years ago. Paidy will apparently use the money to further grow its user
base here in Japan and to create new financial products. ***Ed: Paidy
substitutes user ID and security for purchases normally done with credit
cards with two-factor authorization using email addresses and mobile
phone numbers. Users are also screened against consumer credit data to
help reduce defaults. Nothing earthshaking in the technology, just very
well executed.** (Source: TT commentary from techcrunch.com, Jul 28, 2016)

http://tcrn.ch/2arkxbg

=> GPIF loses US$51bn in FY2015

Even as the government tightens the screws on small companies and
workers everywhere by inexorably ratcheting up the cost of pension and
health contributions, once it has the money it is proving not so adept
at keeping it. The background is that the Bank of Japan is swamping
purchases of government bonds to prop up Abenomics, so the GPIF, the
worlds largest pension fund, has been forced into riskier domestic and
international stock investments. As a result, the fund is suffering for
its newly increased exposure and last week it declared paper losses of
JPY5.3trn (US$51bn) through til the end of March, 2016, which is
approximately -3.81% of its equity. ***Ed: The GPIF is so huge that it
owns almost 1% of all the publicly traded stocks in the world, and 7% of
Japanese stocks. And to be fair, the GPIF was not the only large
international government fund to suffer in the current stock market.**
(Source: TT commentary from wsj.com, Jul 29, 2016)

http://on.wsj.com/2aUCCyT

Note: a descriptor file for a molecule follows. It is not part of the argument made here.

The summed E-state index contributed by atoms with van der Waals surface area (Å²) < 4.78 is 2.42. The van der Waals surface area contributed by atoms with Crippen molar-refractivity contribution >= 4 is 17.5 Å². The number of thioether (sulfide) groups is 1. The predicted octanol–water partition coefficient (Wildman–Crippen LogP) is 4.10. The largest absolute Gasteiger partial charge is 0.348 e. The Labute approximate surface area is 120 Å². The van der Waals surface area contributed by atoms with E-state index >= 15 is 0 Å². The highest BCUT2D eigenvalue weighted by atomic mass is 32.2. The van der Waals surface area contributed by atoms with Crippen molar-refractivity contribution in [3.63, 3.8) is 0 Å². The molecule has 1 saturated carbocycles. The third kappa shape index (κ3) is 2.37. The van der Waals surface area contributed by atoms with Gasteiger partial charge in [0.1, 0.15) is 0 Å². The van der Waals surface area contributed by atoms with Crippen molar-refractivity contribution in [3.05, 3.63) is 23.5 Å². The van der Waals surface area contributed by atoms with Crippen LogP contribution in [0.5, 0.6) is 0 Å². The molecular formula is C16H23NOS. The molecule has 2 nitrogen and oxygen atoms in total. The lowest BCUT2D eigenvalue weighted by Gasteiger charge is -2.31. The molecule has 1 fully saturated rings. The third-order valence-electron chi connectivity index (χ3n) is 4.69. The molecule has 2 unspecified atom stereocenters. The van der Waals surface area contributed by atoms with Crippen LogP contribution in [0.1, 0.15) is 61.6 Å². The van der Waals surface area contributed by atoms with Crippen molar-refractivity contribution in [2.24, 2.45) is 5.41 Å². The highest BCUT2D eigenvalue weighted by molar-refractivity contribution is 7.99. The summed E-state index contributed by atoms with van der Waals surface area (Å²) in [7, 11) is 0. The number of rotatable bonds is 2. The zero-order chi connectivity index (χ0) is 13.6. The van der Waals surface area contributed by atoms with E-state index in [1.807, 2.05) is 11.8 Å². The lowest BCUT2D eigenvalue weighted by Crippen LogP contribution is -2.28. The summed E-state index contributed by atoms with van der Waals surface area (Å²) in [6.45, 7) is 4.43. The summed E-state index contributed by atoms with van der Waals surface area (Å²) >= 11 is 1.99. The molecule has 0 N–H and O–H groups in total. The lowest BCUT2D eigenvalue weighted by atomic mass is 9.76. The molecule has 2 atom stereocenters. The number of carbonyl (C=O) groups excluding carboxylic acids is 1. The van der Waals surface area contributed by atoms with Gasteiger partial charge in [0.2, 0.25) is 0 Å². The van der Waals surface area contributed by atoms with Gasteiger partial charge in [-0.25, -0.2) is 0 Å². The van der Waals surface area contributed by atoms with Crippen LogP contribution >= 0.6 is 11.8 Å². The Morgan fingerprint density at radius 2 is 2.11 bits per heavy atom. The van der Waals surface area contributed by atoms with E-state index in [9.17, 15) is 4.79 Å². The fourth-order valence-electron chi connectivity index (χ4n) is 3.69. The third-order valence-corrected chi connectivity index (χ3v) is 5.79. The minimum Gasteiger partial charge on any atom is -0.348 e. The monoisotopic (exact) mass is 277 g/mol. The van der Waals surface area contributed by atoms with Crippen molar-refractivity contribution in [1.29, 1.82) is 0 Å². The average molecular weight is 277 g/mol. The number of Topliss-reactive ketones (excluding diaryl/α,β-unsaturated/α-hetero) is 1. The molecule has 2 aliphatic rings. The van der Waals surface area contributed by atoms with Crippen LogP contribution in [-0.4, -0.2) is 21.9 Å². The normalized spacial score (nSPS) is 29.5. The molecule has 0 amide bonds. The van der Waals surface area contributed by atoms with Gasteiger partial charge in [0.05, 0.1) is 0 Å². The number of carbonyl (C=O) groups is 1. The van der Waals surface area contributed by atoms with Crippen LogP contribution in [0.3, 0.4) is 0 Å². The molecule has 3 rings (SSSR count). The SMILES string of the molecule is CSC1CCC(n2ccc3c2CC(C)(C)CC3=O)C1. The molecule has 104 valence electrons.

=> Safecast gets a major article in LA Times

Japan's very own citizen-based radiation monitoring network, Safecast,
has hit the big time PR-wise, with a major article in the LA Times. The
newspaper interviewed founders Pieter Franken, Joe Moross, Jonathan
Wilder, Azaby Brown, and Kohei Matsushita, about their efforts to
validate Japan's actual radiation levels outside the Fukushima exclusion
zone. As the article points out, Safecast is really an amazing
phenomenon, having generated with homemade radiation detection devices
over 50m data points all across Japan since 2011. ***Ed: And so what
does Safecast have to say about Japan's radiation levels in 2016? A
recent group report said they are almost back to normal and far below
internationally agreed upon safety limits. In fact, it's safe enough
that Safecast has decided to expand beyond radiation readings and is now
starting to do pollution readings as well. They'll need new sensors for
that, but once ready we believe they will have no shortage of volunteers
around the globe to do the readings.**
(Source: TT commentary from latimes.com, Jul 6, 2016)

http://lat.ms/2ae9ph8

=> Smoking rate falls further

In a development that may help Japan's longevity stretch even further,
Japan Tobacco announced that the rate of male smoking had fallen to less
than 30% for the first time since the company has been polling the
public. The estimated distribution of male smokers is now 29.7% of the
adult male population, down 1.3% over 2015. The rate for women actually
rose 0.1% to 9.7% of the adult female population. As a result, there are
now estimated to be about 20.27m smokers in Japan. ***Ed: How
unfortunate that they always go to the same bars and restaurants that we
like...** (Source: TT commentary from japantimes.co.jp, Jul 28, 2016)

http://bit.ly/2aFgOd3

NOTE: Broken links
Some online news sources remove their articles after just a few days of
posting them, thus breaking our links -- we apologize for the inconvenience.
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***------------------------****-------------------------***